• Multiple other submissions have been entered that remove buggy code, non-supported items from the past, and other legacy items.

As a community, we have tackled a number of very large initiatives in the past 6 months, and we should be proud of our progress.

Is Migration Critical?

I addressed this question back in November and touched on it slightly in the above-linked article, but it is worth resting here. At this point in time .NET Framework, and by association WebForms and all other supporting technology for the current DNN Platform is supported by Microsoft until at least 2029, this far exceeds the support lifespan of any .NET Core solution. This isn’t a reason to say “don’t go” but it is a reason to confirm that this is NOT a situation where we will die if we don’t do it.

What’s Next

The information announced this week isn’t exactly “new” information, the writing has been on the wall with the recent progressions in .NET Core releases. It is important for DNN to get to .NET Core, however, as discussed in the posting from November we need to be methodical in the transition.

Key Initiatives

We have identified a number of key initiatives that are being reviewed at this time. These are some of the high-level tasks/goals that we are looking to accomplish. A few have owners assigned, others are open for assistance. If you have experience/desire to help on any of these, please reach out.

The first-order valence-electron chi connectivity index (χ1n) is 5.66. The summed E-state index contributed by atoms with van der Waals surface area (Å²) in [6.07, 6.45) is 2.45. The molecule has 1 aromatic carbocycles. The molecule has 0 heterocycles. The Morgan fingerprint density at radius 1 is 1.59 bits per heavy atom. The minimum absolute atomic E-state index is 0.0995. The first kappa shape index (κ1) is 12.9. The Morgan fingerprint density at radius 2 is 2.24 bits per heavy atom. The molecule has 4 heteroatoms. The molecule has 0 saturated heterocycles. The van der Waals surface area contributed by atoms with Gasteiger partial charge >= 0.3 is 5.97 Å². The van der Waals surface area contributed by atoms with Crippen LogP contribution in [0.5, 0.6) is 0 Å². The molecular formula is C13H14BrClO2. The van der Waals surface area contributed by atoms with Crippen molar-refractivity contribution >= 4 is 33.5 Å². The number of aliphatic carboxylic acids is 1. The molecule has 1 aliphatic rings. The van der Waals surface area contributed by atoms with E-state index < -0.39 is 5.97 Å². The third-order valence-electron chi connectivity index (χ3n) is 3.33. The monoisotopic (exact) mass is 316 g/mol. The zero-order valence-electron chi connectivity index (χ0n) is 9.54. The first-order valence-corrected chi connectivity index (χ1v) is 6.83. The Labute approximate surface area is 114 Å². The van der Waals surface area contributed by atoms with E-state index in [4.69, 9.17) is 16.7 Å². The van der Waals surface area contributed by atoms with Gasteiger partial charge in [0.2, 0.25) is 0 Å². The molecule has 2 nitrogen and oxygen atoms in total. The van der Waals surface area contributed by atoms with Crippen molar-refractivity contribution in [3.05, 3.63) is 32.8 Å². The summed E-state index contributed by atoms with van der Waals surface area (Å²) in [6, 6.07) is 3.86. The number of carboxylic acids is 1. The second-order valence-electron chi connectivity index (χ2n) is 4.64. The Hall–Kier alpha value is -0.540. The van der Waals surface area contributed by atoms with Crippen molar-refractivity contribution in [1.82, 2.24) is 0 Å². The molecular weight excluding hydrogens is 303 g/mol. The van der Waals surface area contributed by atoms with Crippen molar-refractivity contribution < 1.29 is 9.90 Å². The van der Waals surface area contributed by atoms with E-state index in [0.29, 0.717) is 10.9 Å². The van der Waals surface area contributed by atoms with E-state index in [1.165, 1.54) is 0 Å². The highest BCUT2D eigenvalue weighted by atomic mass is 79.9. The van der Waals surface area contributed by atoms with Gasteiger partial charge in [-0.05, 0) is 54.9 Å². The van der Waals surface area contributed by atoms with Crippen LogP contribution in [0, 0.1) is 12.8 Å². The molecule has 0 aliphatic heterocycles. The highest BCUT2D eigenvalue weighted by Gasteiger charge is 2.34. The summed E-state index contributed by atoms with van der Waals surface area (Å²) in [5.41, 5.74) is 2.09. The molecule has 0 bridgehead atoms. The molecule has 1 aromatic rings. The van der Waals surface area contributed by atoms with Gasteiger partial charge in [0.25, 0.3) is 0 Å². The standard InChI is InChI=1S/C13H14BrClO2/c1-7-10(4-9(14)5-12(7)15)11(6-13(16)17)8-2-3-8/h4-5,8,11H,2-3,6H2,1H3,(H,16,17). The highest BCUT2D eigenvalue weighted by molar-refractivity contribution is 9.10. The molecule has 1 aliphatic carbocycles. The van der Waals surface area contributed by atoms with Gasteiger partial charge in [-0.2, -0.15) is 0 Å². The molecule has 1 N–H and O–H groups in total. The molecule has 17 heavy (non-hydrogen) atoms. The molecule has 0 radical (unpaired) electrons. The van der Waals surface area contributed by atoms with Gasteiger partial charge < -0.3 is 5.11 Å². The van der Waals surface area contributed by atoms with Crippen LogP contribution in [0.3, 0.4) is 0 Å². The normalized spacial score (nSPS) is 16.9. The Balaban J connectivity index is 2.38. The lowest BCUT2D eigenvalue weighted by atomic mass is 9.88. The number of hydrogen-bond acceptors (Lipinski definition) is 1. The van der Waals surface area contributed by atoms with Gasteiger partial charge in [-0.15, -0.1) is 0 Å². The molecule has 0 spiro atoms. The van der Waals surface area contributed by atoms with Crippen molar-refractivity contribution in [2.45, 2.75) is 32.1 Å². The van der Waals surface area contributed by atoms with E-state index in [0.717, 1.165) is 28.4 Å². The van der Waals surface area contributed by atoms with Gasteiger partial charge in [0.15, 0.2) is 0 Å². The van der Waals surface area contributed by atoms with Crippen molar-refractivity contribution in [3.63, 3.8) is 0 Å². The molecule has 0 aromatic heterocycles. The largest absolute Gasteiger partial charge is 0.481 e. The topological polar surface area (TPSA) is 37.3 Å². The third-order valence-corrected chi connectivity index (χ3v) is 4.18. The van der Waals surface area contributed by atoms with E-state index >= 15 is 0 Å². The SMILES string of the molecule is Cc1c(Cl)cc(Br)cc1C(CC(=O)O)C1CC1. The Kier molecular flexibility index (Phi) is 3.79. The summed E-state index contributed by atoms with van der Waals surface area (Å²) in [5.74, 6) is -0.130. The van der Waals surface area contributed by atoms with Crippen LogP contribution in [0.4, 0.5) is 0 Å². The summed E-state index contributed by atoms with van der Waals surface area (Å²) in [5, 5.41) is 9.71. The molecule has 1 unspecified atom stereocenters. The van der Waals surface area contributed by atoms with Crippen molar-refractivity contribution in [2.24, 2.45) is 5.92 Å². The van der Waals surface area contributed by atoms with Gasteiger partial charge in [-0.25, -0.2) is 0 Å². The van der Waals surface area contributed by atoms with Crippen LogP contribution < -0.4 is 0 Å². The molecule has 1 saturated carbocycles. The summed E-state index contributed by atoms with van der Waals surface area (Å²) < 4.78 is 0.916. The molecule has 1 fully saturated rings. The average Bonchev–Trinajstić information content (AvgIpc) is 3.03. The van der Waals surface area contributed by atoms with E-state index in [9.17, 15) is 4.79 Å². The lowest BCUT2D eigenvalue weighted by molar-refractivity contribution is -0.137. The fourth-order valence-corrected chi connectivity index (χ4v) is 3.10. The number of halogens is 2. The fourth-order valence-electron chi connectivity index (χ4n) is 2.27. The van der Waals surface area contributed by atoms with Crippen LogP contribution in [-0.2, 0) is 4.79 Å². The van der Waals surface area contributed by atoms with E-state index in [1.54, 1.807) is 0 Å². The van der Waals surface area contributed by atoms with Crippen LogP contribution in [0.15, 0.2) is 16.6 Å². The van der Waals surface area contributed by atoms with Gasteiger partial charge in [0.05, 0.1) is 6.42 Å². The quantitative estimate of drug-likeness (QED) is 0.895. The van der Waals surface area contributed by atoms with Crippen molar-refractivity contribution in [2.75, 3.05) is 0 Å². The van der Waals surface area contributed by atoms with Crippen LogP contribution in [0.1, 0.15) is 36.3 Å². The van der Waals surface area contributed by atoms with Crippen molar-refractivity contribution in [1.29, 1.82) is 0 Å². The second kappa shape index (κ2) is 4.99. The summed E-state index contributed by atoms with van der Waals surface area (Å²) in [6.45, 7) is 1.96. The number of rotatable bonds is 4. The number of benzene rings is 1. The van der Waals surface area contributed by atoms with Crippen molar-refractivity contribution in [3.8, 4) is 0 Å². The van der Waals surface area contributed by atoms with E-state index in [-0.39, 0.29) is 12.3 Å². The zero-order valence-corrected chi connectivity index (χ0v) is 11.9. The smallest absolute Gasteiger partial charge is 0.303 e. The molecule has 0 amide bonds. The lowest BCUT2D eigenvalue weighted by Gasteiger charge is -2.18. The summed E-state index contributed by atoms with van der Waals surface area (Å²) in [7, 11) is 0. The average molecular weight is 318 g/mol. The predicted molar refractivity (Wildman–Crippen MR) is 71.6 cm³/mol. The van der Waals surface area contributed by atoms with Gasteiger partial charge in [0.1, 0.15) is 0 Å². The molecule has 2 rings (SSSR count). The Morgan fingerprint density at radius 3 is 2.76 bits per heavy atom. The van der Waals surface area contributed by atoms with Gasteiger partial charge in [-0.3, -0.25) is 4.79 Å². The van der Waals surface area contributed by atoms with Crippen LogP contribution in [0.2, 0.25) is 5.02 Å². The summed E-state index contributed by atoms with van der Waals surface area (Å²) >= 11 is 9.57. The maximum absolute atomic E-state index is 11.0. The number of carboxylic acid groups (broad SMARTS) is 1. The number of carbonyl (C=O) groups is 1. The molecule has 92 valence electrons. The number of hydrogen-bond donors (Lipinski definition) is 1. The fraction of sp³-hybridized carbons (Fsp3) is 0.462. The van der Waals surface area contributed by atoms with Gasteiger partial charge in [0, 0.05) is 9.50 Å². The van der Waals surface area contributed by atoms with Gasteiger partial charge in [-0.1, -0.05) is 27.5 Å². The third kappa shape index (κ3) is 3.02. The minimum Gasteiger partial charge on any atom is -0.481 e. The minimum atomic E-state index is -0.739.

• Implementation of Dependency Injection Support - In Progress - Goal to introduce support for the aspnetcore DI container to the existing versions of DNN to allow developers an ability to start using new technology.
  • Removal of legacy/unused Items from DNN Platform - In Progress - Removing clutter or items that have simply been “Forgotten” as part of the transition of the platform.
  • The architecture of a new API structure - During work for various tasks many anti-patterns have been uncovered, including circular dependencies which require substantial efforts to unravel. Work will soon be starting to propose a new API structure, including assembly layout and otherwise, as well as a migration plan to get there.